Want to be a successful startup? Focus on internal communication, now!

December 17, 2015

This is a guest post by Leeni Harmainen.

“Companies are built on communication. It’s not a company without it — just a bunch of people bumping into each other.”

– Miika Kenttämies, Growth Marketer, Yousician

Prepare to read some hard cold facts about internal communication followed by hands-on tips on how to get started. So get yourself a coffee and sit down comfortably.Here we go…

Internal communication, meaning all that hustle, talking, writing, information sharing and discussions you have with your team everyday both horizontally and vertically, directly affect your company’s bottom line results. The efficiency of internal communication influences the effectiveness of change management, company culture, team effectiveness and productivity, as well as the overall performance of your business [1]. When it works, your team members are more passionate about their jobs and have a stronger relationship to your company, they are also less likely to change jobs [2].

“There’s a strong positive correlation between the size of the team and the importance of good internal communication.”

– Mikael Lauharanta, COO Smarp

Without well-functioning internal communication a company will not be able to react to market dynamics, make quick decisions and delegate correctly [3]. This is a mistake made by too many startups. [4]

“In a company that develops fast, as most startups do, it is crucial that people are aware of what happens. This affects both the success of business as well as keeping the great spirit alive. This is all internal communication.”

– Sofia Frisk, Marketing Director, Blueprint Genetics

One of the trickiest parts of internal communication in startups is, how do you make sure your team is able to process the gigantic amount of important information, and how do you do that efficiently [4]. This challenge should be solved sooner than later, as it only grows with your company [5].

Ok, we’re done with the first bit of why is internal communication is important, and why you should keep on reading :)

Concrete tips to make sure you do it right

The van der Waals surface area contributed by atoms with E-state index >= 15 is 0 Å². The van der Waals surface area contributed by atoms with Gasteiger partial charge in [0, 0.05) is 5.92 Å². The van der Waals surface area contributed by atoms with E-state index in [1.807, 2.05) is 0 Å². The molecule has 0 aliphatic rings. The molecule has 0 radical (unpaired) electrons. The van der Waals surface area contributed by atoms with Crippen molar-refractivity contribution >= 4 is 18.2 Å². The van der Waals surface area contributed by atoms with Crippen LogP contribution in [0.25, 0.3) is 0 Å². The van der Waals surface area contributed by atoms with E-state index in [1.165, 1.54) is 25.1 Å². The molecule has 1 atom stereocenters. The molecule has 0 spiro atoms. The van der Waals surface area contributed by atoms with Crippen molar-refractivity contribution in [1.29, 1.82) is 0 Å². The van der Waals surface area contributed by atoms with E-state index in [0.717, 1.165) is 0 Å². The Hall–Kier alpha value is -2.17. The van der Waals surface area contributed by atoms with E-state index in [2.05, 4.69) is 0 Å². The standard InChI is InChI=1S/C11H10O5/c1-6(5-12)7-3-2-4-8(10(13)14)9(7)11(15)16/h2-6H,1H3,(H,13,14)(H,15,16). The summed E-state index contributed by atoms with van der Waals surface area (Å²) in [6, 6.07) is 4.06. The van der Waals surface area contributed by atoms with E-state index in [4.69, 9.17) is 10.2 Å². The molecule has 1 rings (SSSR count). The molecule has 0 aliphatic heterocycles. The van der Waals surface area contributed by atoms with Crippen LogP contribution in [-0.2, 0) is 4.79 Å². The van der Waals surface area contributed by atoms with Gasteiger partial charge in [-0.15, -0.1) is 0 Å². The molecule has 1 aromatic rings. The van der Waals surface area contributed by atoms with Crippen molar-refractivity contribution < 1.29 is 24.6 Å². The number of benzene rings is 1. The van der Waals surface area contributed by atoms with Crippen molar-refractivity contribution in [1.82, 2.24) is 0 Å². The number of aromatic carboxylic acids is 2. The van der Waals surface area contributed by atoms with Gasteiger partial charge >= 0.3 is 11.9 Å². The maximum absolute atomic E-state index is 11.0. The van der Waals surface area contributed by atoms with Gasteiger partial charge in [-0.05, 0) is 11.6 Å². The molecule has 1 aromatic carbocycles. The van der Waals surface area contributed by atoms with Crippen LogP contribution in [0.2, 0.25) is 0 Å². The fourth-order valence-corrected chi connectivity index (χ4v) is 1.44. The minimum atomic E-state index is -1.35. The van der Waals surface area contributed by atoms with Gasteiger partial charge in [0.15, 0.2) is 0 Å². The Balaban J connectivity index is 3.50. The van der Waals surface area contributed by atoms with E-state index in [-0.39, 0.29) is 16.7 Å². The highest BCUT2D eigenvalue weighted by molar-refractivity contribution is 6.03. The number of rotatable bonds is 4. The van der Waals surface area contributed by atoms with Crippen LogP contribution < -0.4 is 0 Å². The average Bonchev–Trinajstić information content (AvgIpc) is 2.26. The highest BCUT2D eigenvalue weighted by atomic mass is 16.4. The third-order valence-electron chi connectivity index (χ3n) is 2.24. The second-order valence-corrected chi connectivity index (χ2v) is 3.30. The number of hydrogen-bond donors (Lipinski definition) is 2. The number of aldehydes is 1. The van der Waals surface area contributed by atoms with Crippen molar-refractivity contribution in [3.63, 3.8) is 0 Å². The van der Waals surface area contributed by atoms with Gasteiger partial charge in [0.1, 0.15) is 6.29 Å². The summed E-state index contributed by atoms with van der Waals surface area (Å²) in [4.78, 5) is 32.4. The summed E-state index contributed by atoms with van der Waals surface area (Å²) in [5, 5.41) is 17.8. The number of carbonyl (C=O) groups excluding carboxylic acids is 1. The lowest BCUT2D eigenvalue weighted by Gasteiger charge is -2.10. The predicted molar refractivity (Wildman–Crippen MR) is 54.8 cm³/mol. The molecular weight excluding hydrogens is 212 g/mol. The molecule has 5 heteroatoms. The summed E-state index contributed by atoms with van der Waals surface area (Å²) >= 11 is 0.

No more citing academic studies, time for some hands-on tips.

Tools – save time & energy

Pick up the right tools. When you notice e-mail losing its status as a main tool for internal communication, you know your team is doing something right and your internal communication just got a lot more efficient.

Slack – Bye bye internal emails, welcome smart communication. Slack is an all-round communications solution that every startup needs to check out. It is no accident Slack is one of the most popular communication tools used by startups in the world. You can set channels for different topics, start private group messages and pick your favourites from dozens of integrations. Connect your Slack with Twitter, your customer support, calendar or Github for example and get all of your notifications from different platforms to your Slack.

Google Drive – Collaborative working on every device.Sending documents as attachments in internal e-mail messages should be banned. From a wide selection of cloud based file hosting services, Google Drive is especially good if you need to work on files together remotely.

Trello – Efficient to-do and task management. Trello is a good solution for those seemingly endless to-do lists and tasks. Set up boards for different topics (e.g. marketing, sales, production) and add different lists with individual cards that count as to-do’s for each board. You can also tag people on cards to mark tasks as their responsibility and set due dates among many other cool features.

Tip: Don’t forget the countless integrations available for Trello as well. Check out GitHub, Slack and Basecamp for example.

Despite all the great tools out there, it’s also good to keep this tip from Miika Kenttämies, a Growth Marketer at Yousician, in mind:

“…the ability to speak does not make you a good communicator, nor does any other communication tool, be it an app or a megaphone. It’s more important to get the message right before you force it into a medium.”

Yousician is a Finnish educational game development company, which has grown rapidly during recent years. It was listed number 5. in the Technology Fast 50 list by Deloitte in 2015 with a growing rate of 674%. The Yousician team has grown from 17 in 2014 to 32 now.

Process – it’s not a forbidden word.

Startups don’t exactly love processes. However, internal communication needs a few of them to function and to be able to scale with your business.

Office breakfasts – a weekly face-to-face session with your whole team.It’s important to have some quality offline time with your team. Reserve 45min every week for eating breakfast together and going through all current topics. These can be e.g. ongoing projects, internal issues or the schedule for upcoming weeks.

Oh, and why breakfast? Because going through a lot information is just a lot more fun if you can eat something delicious while doing it and it guarantees the team to actually show up :)

Define “responsibility” – everybody should have the same meaning for it.Define and communicate what it means if a person is responsible for something and what are the steps in the process. Who should know about the progress and which communication channels should be used.